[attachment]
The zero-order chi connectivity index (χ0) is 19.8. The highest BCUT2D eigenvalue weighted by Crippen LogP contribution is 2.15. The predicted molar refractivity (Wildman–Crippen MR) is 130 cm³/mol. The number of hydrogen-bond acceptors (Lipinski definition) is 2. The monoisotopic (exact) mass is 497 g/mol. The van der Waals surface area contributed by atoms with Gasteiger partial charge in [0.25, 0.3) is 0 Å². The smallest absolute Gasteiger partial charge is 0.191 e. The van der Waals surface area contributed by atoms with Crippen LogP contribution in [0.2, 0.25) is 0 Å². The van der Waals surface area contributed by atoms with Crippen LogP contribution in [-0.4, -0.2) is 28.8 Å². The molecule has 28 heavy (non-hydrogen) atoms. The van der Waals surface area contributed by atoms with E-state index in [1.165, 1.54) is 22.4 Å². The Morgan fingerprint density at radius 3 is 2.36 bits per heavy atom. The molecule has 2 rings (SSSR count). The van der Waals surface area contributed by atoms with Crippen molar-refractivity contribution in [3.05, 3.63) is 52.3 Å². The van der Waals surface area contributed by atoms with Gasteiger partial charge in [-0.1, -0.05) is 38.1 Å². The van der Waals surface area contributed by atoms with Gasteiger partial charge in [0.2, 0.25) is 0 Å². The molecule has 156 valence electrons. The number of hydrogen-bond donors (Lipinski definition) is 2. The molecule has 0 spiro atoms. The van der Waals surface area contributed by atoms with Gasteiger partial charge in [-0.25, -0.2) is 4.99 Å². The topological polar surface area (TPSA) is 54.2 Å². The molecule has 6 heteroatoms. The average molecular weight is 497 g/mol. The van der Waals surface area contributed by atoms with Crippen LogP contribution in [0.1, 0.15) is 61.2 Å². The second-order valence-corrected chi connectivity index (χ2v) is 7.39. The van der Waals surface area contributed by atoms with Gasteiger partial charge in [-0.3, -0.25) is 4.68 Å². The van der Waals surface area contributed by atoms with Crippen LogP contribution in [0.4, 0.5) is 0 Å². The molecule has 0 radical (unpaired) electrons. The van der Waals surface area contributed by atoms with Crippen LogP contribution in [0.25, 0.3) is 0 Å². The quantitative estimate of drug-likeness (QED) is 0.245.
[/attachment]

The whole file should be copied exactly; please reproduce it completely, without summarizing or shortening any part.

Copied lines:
The zero-order chi connectivity index (χ0) is 19.8. The highest BCUT2D eigenvalue weighted by Crippen LogP contribution is 2.15. The predicted molar refractivity (Wildman–Crippen MR) is 130 cm³/mol. The number of hydrogen-bond acceptors (Lipinski definition) is 2. The monoisotopic (exact) mass is 497 g/mol. The van der Waals surface area contributed by atoms with Gasteiger partial charge in [0.25, 0.3) is 0 Å². The smallest absolute Gasteiger partial charge is 0.191 e. The van der Waals surface area contributed by atoms with Crippen LogP contribution in [0.2, 0.25) is 0 Å². The van der Waals surface area contributed by atoms with Crippen LogP contribution in [-0.4, -0.2) is 28.8 Å². The molecule has 28 heavy (non-hydrogen) atoms. The van der Waals surface area contributed by atoms with E-state index in [1.165, 1.54) is 22.4 Å². The Morgan fingerprint density at radius 3 is 2.36 bits per heavy atom. The molecule has 2 rings (SSSR count). The van der Waals surface area contributed by atoms with Crippen molar-refractivity contribution in [3.05, 3.63) is 52.3 Å². The van der Waals surface area contributed by atoms with Gasteiger partial charge in [-0.1, -0.05) is 38.1 Å². The van der Waals surface area contributed by atoms with Gasteiger partial charge in [0.2, 0.25) is 0 Å². The molecule has 156 valence electrons. The number of hydrogen-bond donors (Lipinski definition) is 2. The molecule has 0 spiro atoms. The van der Waals surface area contributed by atoms with Gasteiger partial charge in [-0.25, -0.2) is 4.99 Å². The topological polar surface area (TPSA) is 54.2 Å². The molecule has 6 heteroatoms. The average molecular weight is 497 g/mol. The van der Waals surface area contributed by atoms with Crippen LogP contribution in [0.1, 0.15) is 61.2 Å². The second-order valence-corrected chi connectivity index (χ2v) is 7.39. The van der Waals surface area contributed by atoms with Gasteiger partial charge in [-0.3, -0.25) is 4.68 Å². The van der Waals surface area contributed by atoms with Crippen LogP contribution in [0.4, 0.5) is 0 Å². The molecule has 0 radical (unpaired) electrons. The van der Waals surface area contributed by atoms with Crippen LogP contribution in [0.25, 0.3) is 0 Å². The quantitative estimate of drug-likeness (QED) is 0.245.